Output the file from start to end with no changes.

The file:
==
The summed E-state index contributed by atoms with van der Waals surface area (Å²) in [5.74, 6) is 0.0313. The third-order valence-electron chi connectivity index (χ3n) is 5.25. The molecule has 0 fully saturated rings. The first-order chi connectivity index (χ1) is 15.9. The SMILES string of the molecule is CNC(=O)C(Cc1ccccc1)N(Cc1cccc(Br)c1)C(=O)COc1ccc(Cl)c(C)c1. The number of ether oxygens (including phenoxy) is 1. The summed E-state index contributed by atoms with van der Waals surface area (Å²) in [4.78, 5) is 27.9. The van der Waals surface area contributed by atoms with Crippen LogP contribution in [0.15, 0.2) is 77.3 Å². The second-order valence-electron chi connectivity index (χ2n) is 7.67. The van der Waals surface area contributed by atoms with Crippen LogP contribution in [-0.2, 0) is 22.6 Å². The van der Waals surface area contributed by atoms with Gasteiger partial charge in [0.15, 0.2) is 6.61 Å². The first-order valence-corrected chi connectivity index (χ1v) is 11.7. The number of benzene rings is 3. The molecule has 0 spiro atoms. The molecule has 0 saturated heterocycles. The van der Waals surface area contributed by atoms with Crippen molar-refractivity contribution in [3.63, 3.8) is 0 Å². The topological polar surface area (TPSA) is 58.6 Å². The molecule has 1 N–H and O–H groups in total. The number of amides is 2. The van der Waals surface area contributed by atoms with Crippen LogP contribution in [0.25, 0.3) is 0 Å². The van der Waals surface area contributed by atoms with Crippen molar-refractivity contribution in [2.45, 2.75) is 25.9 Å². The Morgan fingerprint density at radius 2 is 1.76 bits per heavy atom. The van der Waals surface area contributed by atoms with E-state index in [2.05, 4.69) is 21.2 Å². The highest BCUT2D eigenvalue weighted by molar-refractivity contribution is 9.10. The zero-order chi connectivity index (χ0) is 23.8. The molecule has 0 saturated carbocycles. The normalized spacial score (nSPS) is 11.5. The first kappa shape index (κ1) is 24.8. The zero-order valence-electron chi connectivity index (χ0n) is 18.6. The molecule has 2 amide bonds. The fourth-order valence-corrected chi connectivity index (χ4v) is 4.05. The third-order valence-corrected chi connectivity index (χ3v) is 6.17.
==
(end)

The summed E-state index contributed by atoms with van der Waals surface area (Å²) in [5.74, 6) is 0.0313. The third-order valence-electron chi connectivity index (χ3n) is 5.25. The molecule has 0 fully saturated rings. The first-order chi connectivity index (χ1) is 15.9. The SMILES string of the molecule is CNC(=O)C(Cc1ccccc1)N(Cc1cccc(Br)c1)C(=O)COc1ccc(Cl)c(C)c1. The number of ether oxygens (including phenoxy) is 1. The summed E-state index contributed by atoms with van der Waals surface area (Å²) in [4.78, 5) is 27.9. The van der Waals surface area contributed by atoms with Crippen LogP contribution in [0.15, 0.2) is 77.3 Å². The second-order valence-electron chi connectivity index (χ2n) is 7.67. The van der Waals surface area contributed by atoms with Crippen LogP contribution in [-0.2, 0) is 22.6 Å². The van der Waals surface area contributed by atoms with Gasteiger partial charge in [0.15, 0.2) is 6.61 Å². The first-order valence-corrected chi connectivity index (χ1v) is 11.7. The number of benzene rings is 3. The molecule has 0 spiro atoms. The molecule has 0 saturated heterocycles. The van der Waals surface area contributed by atoms with Crippen molar-refractivity contribution in [3.63, 3.8) is 0 Å². The topological polar surface area (TPSA) is 58.6 Å². The molecule has 1 N–H and O–H groups in total. The number of amides is 2. The van der Waals surface area contributed by atoms with Crippen LogP contribution in [0.25, 0.3) is 0 Å². The van der Waals surface area contributed by atoms with Crippen molar-refractivity contribution in [2.45, 2.75) is 25.9 Å². The Morgan fingerprint density at radius 2 is 1.76 bits per heavy atom. The van der Waals surface area contributed by atoms with E-state index in [2.05, 4.69) is 21.2 Å². The highest BCUT2D eigenvalue weighted by molar-refractivity contribution is 9.10. The zero-order chi connectivity index (χ0) is 23.8. The molecule has 0 saturated carbocycles. The normalized spacial score (nSPS) is 11.5. The first kappa shape index (κ1) is 24.8. The zero-order valence-electron chi connectivity index (χ0n) is 18.6. The molecule has 2 amide bonds. The fourth-order valence-corrected chi connectivity index (χ4v) is 4.05. The third-order valence-corrected chi connectivity index (χ3v) is 6.17.